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GR0177 #46
Problem
 GREPhysics.NET Official Solution Alternate Solutions
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Quantum Mechanics$\Rightarrow$}de Broglie Wavelength

Since $E=p^2/(2m)$ and the de Broglie wavelength gives $\lambda=h/p$, one can find the initial wavelength $\lambda=h/sqrt{2mE}$. This yields an expression for $h=\lambda \sqrt{2mE}$

When the particle enters the well, its energy becomes $E^{'}=E-V$, and thus $\lambda^{'}=h/sqrt{2m(E-V)}$.

Plugging h in, one has $\lambda^{'}=\lambda \sqrt{2mE}/sqrt{2m(E-V)}$, which is choice (E).

(This above solution is due to the lout Marko.)

Also, the current author's original approach leads to the right result, but it hand-waves the massiveness of the particle:

The initial kinetic energy of the free particle is its total energy $E=h v/\lambda \Rightarrow \lambda =h v/E$. But, since one's dealing with de Broglie, one has $p=h/\lambda=mv$. Thus, $\lambda^2 = h^2/(mE)$.

In the potential, its energy becomes $E-V$. Replace E above with that to get $\lambda^{'2}=h^2/(m(E-V))$. But, from the same relation above, one has $h^2 = mE \lambda^2$. Thus, $\lambda^{'2} = \lambda^2 E/(E-V) = \lambda^2 (1-V/E)^-1$. This is choice (E).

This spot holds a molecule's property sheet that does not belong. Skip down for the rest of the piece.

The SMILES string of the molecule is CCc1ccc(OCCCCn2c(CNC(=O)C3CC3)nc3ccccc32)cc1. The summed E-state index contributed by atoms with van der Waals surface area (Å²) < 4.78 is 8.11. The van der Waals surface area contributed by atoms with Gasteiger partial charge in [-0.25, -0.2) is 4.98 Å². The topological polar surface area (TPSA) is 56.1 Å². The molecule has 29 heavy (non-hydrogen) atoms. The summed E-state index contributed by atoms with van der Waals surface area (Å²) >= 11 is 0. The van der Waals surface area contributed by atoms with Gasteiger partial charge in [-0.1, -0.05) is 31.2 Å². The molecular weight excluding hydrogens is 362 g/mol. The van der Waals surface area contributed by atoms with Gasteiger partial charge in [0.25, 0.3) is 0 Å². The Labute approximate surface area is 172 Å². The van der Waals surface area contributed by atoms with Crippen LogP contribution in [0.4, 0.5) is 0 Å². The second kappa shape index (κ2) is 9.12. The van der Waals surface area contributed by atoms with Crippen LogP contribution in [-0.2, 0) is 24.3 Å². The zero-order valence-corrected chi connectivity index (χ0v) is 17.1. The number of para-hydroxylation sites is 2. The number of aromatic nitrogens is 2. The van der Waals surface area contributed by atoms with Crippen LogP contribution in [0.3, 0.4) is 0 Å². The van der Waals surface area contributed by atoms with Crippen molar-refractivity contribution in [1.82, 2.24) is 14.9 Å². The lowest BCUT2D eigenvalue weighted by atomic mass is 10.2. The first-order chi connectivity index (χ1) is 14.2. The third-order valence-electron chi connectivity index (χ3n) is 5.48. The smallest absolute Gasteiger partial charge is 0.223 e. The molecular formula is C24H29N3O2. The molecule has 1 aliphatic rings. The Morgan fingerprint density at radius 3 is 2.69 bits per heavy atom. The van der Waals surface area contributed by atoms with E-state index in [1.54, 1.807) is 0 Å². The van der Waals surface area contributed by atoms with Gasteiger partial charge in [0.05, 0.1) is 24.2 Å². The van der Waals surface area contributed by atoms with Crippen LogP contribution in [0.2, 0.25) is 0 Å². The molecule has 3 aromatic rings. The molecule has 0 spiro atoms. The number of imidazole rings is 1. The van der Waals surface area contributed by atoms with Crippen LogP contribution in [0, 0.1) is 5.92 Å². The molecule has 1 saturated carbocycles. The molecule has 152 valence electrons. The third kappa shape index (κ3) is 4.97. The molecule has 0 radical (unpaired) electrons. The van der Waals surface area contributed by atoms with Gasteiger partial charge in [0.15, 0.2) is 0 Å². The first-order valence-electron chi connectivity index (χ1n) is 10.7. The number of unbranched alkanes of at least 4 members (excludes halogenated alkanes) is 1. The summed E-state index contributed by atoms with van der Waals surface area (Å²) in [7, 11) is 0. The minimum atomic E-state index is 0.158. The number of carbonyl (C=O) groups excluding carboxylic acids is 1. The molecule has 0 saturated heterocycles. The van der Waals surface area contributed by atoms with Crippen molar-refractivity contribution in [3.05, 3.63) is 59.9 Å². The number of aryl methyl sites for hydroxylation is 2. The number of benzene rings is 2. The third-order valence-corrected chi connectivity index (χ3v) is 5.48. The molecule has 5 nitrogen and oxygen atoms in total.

Alternate Solutions
greatspirits
2012-11-04 20:01:38
Ok,..think I finally figured this one out, partially due to the posted comments solutions, so thanks. However, I now see a path which seems less cloudy: the wave equation is $H\psi$=$E\psi$, with the classical hamiltonian being ${p^2\over{2m}}+V$. Naturally then $E={p^2\over{2m}}-V}$ Debroglie theory states $lambda=h\p$. So ommiting cancelling factors $\lambda_1\propto { h\over{\sqrt{E}}}$, while $\lambda_2\propto{h\over{\sqrt{E-V}}}$. The problem asks for the new wavelength in terms of the old one. This is $\lambda_2=\lambda_1({\lambda_2\over{\lambda_1}})$ or $\lambda_2=\lambda_1{{\sqrt{E}}\over{\sqrt{E-v}}$ which crunches down to choice E.
 greatspirits2012-11-04 20:05:21 the above should read "Debroglie theory states $\lambda={h\over{p}}$. So..."
phoxdie
2010-11-12 22:25:35
I think limits work fine in this problem, but please let me know if my reasoning is wrong. First consider if V=0 we should have the same wavelength as we did before, this eliminates choices A and C. Next we could consider V as it goes to $\infty$, in this case with the remaining solutions, $\lambda$ either goes to $\infty$ as in B or D or it goes to zero as in E. Of these choices only E makes sense as the de Broglie wavelength should never be infinite (I am pretty sure about that). But please if something is wrong with this reasoning say something.